He writes his last name and then adds DJ in front and crosses out a few letters and traces new ones over the cross-outs. His movements are exact and precise like instinct should be. “It's taken from my last name. Do you see it?”

“I'm never gonna to be able to read that. Can't you re-write it? I really want to look it up later. I'm sure your computer music is online somewhere. Right?”

He's not listening to me. Did I choose to sit next to him or maybe this was the only empty seat? I'm not sure anymore. He passes me the napkin, grabs my water, and pushes his beer in front of me.

“I'm from Detroit.”

The napkin now has his full name and phone number. I fold it twice, put it into my pocket, and take a sip of his beer. It tastes like it always does.

“Actual Detroit?” I ask, admiring my nails. I rarely get manicures.

“Outside Detroit.”

“How far?”

“No one is from Detroit, at least how you‘re thinking of it.”

“Eight mile?”

“Whatever. Small town outside.”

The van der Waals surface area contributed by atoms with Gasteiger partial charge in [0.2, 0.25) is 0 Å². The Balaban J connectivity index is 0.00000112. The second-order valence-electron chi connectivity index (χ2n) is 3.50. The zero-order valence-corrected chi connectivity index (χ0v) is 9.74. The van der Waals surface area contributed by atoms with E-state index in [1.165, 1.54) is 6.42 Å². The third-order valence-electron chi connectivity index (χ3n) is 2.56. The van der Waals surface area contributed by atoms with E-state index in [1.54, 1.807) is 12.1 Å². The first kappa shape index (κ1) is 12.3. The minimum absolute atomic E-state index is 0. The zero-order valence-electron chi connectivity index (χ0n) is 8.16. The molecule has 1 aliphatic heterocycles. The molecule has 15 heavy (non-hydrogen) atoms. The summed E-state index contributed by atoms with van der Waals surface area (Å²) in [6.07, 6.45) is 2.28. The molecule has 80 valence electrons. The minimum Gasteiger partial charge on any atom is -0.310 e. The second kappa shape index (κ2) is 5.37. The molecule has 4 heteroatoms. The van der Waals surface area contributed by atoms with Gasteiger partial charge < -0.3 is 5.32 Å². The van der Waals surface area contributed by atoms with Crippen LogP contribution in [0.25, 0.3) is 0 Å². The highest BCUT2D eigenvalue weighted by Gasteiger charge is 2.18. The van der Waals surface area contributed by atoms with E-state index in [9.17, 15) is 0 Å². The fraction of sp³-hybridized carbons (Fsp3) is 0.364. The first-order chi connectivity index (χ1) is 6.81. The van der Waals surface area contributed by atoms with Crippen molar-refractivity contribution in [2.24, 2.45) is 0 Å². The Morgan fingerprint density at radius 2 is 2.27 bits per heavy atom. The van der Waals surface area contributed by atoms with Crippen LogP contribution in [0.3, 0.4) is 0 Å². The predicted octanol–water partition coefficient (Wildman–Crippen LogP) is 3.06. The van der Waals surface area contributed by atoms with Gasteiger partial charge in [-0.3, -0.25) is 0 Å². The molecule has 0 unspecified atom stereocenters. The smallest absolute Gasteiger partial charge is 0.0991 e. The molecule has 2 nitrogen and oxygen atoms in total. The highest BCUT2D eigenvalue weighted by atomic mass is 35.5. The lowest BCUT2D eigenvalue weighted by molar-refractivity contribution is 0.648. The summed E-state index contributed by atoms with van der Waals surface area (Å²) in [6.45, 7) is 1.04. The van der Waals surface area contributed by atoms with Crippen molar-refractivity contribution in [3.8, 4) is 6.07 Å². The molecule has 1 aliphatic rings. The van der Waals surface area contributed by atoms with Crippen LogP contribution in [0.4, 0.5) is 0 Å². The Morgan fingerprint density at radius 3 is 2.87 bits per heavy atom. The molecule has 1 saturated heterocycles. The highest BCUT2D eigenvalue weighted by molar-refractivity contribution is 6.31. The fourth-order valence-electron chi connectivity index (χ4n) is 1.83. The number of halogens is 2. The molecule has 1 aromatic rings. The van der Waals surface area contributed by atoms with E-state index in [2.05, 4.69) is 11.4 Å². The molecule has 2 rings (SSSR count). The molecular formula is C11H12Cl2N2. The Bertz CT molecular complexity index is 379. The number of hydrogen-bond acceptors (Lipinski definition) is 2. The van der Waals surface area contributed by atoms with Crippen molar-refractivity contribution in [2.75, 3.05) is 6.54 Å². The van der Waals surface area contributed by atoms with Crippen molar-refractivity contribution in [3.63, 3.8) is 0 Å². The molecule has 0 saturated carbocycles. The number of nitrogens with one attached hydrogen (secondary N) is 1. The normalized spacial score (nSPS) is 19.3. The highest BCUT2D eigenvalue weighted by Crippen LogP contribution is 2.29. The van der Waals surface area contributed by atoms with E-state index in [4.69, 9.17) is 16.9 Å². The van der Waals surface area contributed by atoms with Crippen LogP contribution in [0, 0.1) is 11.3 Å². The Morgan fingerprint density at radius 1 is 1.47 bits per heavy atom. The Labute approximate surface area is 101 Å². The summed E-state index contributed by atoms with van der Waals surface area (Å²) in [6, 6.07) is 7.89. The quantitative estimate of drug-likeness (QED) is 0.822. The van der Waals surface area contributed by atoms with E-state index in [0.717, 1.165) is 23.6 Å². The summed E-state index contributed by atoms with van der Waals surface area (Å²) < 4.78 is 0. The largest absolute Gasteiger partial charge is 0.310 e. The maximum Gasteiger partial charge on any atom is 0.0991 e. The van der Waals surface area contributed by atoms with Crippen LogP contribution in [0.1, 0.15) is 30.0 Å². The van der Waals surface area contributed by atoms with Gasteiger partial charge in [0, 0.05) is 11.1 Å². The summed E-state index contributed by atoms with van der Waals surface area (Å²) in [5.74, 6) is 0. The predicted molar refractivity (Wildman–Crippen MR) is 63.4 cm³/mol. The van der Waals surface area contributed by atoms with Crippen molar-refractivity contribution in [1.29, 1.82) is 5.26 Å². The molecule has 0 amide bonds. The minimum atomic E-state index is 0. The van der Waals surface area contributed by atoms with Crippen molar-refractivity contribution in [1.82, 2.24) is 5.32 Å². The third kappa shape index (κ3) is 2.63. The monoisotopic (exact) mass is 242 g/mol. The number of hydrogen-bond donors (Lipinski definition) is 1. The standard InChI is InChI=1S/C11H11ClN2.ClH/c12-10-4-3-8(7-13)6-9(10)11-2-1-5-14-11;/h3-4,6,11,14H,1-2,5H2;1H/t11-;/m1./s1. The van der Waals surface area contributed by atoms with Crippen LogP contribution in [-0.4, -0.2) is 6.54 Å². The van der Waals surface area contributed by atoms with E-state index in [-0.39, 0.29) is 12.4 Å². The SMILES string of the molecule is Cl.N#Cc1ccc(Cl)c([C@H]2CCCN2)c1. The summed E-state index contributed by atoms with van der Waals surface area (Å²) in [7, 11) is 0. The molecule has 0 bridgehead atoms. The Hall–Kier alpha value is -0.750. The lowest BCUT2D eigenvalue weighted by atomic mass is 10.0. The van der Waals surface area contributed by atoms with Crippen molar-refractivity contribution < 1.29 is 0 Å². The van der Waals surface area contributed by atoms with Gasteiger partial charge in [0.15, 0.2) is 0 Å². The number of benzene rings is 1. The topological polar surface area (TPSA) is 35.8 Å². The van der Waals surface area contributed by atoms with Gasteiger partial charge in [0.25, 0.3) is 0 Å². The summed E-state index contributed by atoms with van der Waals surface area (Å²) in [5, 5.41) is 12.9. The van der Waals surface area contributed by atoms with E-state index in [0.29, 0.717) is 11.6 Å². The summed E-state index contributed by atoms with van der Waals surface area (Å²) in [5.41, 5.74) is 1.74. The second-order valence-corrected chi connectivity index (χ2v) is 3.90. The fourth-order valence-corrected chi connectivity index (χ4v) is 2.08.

I realize the woman next to me is listening to our conversation. If it wasn't for her eyeliner, I wouldn't have seen her at all. Her dress is made of thick, rope-like material that adds an inch to her circumference and bundles her sharp bones into convenient arm candy. She smiles and looks over at a guy who is talking to a drunk blonde with a possible language barrier.

“My boyfriend ran into an old friend,” she says to me and then looks at the guy from Detroit. “So, what do you do?”

Good question. Terrible voice.

I never ask good questions. I start conversations without proper introductions. Her boyfriend's stance summarizes everything feminine about a man and makes the woman he's talking to seem like a transvestite. I hope he doesn't come over here.